Window sizes and the fold

It can be difficult to design a webpage. Sure, there is a great deal of freedom. You are not limited by, say, the size of a piece of paper.

But there is, of course, a limit to what you can reasonably do with a webpage. One potential constraint is the size of a browser window. As monitors have increased in size over time, webpages have gradually become wider in order to fully use the available space.

Sometimes a web developer will be asked to optimise a webpage so that it looks perfect on a client’s setup, but not necessarily anyone else’s setup. While it may be common for something to be displayed at the bottom of a page on a physical publication, it is impossible to guess where the bottom of a monitor will be when designing a webpage.

Estimating browser sizes

There is not one set browser window size. While the vast majority of visitors use a display that is at least 1024 pixels wide, a handful are still using a display that is 800 pixels wide or smaller. Even then, there is nothing to say that the user has their browser window maximised! In essence, a user can be peering through a window as small or large as you can imagine.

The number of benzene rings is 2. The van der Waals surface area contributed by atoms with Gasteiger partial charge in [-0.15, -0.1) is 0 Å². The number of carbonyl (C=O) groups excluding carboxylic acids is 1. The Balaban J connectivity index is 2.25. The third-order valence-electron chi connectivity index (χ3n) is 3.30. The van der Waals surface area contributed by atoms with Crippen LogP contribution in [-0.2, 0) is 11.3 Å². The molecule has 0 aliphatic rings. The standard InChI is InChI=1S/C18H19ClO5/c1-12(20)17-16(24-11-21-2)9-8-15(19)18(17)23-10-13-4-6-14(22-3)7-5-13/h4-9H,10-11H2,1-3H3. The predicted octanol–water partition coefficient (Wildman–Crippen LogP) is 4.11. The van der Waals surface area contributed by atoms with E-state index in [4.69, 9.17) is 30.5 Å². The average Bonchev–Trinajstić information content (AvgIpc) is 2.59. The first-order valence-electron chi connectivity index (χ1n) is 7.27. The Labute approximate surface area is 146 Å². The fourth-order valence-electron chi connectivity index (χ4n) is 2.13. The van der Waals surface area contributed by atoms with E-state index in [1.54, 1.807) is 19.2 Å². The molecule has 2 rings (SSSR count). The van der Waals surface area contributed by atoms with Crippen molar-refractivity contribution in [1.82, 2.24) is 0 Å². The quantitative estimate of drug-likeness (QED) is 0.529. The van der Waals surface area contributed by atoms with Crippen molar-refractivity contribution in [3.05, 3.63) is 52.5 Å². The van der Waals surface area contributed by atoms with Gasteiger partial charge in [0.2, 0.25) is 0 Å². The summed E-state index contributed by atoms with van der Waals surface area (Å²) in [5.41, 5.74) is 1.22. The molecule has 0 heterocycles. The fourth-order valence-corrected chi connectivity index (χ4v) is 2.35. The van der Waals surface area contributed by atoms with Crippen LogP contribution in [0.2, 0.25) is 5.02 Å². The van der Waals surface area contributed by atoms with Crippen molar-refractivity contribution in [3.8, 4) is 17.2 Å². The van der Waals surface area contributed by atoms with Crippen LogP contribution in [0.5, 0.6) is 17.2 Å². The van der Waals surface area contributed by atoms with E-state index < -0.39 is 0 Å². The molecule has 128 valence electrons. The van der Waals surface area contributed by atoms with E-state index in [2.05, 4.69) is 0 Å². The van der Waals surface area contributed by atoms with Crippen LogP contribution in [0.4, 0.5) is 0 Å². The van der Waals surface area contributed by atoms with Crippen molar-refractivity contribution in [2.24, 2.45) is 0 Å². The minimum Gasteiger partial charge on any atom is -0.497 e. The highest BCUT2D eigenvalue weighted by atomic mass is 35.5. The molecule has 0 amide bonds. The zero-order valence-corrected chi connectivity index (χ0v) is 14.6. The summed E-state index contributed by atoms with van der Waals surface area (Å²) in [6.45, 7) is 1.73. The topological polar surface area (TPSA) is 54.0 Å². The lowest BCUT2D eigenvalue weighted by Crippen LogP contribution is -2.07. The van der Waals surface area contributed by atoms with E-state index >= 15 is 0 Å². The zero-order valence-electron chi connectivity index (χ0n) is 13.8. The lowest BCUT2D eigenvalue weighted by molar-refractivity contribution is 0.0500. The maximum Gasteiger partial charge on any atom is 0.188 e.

Screenshot of the University of St Andrews website and browser sizes

To help us out, Google have a useful tool called Google Browser Size. This is probably familiar to those whose work focusses on the web. But it may be useful to other content creators and website maintainers to see this in action.

Google Browser Size shows you an estimate of the browser window sizes of web users. It displays this data like a map with contours, which is then overlayed onto your webpage. As you can see, 80-90% of users can comfortably view the full width of the University website.

What about the ‘fold’?

Where is the ‘fold’? Almost everyone has to scroll to view all of the content on a normal webpage. But when does this begin to matter? At the 80% mark, where horizontal scrolling stops? The 50% mark?

It is impossible to say. The truth is that web content should be accessible to all users. If the motivation is to stop people from having to scroll, arbitrarily selecting a percentage of people who must scroll is not good enough.

But we needn’t worry about squishing up our webpages so that no-one has to scroll. The fact is that scrolling is okay. We all do it. The fold is largely a myth.

Don’t worry about where the fold is. Of course, what appears at the top of a page is important. But cramming everything up there will overwhelm users. They would prefer to scroll. Just lay out your page so that it entices your users to read on.

Designing with all users in mind

The evolution of browser window sizes is one of those challenges that can make web design a tricky job. Just as developers have become accustomed to designing for monitors at least 1024px wide, the mobile web is ensuring that we must always keep smaller displays in mind too.

The beauty of the web is that there is great freedom. We really don’t have to worry about concepts like the fold. The trick is to embrace this freedom while exercising restraint.

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